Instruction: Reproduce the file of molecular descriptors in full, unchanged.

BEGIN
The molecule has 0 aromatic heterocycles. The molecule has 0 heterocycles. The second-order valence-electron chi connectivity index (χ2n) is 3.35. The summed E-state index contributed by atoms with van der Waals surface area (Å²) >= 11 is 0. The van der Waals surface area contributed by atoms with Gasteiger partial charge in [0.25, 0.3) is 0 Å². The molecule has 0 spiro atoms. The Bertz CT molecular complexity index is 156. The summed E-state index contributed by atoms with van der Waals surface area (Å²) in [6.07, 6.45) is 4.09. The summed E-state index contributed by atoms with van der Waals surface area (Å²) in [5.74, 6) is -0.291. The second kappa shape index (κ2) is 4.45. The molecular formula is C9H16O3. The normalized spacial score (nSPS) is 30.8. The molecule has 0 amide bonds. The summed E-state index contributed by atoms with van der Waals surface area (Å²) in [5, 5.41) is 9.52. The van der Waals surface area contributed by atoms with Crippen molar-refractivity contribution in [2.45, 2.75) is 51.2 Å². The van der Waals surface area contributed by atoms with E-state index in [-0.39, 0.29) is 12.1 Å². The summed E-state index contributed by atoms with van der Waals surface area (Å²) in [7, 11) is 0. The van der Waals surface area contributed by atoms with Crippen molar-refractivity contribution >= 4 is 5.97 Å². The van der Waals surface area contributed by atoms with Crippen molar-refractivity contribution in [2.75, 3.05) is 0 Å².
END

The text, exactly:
The molecule has 0 aromatic heterocycles. The molecule has 0 heterocycles. The second-order valence-electron chi connectivity index (χ2n) is 3.35. The summed E-state index contributed by atoms with van der Waals surface area (Å²) >= 11 is 0. The van der Waals surface area contributed by atoms with Gasteiger partial charge in [0.25, 0.3) is 0 Å². The molecule has 0 spiro atoms. The Bertz CT molecular complexity index is 156. The summed E-state index contributed by atoms with van der Waals surface area (Å²) in [6.07, 6.45) is 4.09. The summed E-state index contributed by atoms with van der Waals surface area (Å²) in [5.74, 6) is -0.291. The second kappa shape index (κ2) is 4.45. The molecular formula is C9H16O3. The normalized spacial score (nSPS) is 30.8. The molecule has 0 amide bonds. The summed E-state index contributed by atoms with van der Waals surface area (Å²) in [5, 5.41) is 9.52. The van der Waals surface area contributed by atoms with Crippen molar-refractivity contribution in [2.45, 2.75) is 51.2 Å². The van der Waals surface area contributed by atoms with E-state index in [-0.39, 0.29) is 12.1 Å². The summed E-state index contributed by atoms with van der Waals surface area (Å²) in [7, 11) is 0. The van der Waals surface area contributed by atoms with Crippen molar-refractivity contribution >= 4 is 5.97 Å². The van der Waals surface area contributed by atoms with Crippen molar-refractivity contribution in [2.75, 3.05) is 0 Å².